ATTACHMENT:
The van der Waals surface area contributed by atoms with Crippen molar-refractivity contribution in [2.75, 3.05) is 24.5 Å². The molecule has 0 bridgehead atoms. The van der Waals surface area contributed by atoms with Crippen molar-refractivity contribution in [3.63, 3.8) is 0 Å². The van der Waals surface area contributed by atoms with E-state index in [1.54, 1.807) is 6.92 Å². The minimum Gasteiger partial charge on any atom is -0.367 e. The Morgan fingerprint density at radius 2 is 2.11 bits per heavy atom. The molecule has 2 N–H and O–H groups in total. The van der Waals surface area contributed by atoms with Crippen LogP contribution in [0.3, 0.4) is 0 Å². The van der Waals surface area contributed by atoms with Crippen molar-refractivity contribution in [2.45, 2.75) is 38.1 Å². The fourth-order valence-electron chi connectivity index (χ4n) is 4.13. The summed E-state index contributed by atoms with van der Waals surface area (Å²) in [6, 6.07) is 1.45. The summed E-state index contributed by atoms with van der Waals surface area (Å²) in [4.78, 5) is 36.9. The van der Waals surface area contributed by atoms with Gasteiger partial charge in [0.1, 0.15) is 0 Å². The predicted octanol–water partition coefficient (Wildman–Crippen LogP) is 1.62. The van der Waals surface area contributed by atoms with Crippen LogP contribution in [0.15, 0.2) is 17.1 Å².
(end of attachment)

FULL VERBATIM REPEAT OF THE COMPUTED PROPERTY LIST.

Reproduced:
The van der Waals surface area contributed by atoms with Crippen molar-refractivity contribution in [2.75, 3.05) is 24.5 Å². The molecule has 0 bridgehead atoms. The van der Waals surface area contributed by atoms with Crippen molar-refractivity contribution in [3.63, 3.8) is 0 Å². The van der Waals surface area contributed by atoms with E-state index in [1.54, 1.807) is 6.92 Å². The minimum Gasteiger partial charge on any atom is -0.367 e. The Morgan fingerprint density at radius 2 is 2.11 bits per heavy atom. The molecule has 2 N–H and O–H groups in total. The van der Waals surface area contributed by atoms with Crippen LogP contribution in [0.3, 0.4) is 0 Å². The van der Waals surface area contributed by atoms with Crippen molar-refractivity contribution in [2.45, 2.75) is 38.1 Å². The fourth-order valence-electron chi connectivity index (χ4n) is 4.13. The summed E-state index contributed by atoms with van der Waals surface area (Å²) in [6, 6.07) is 1.45. The summed E-state index contributed by atoms with van der Waals surface area (Å²) in [4.78, 5) is 36.9. The van der Waals surface area contributed by atoms with Gasteiger partial charge in [0.1, 0.15) is 0 Å². The predicted octanol–water partition coefficient (Wildman–Crippen LogP) is 1.62. The van der Waals surface area contributed by atoms with Crippen LogP contribution in [0.15, 0.2) is 17.1 Å².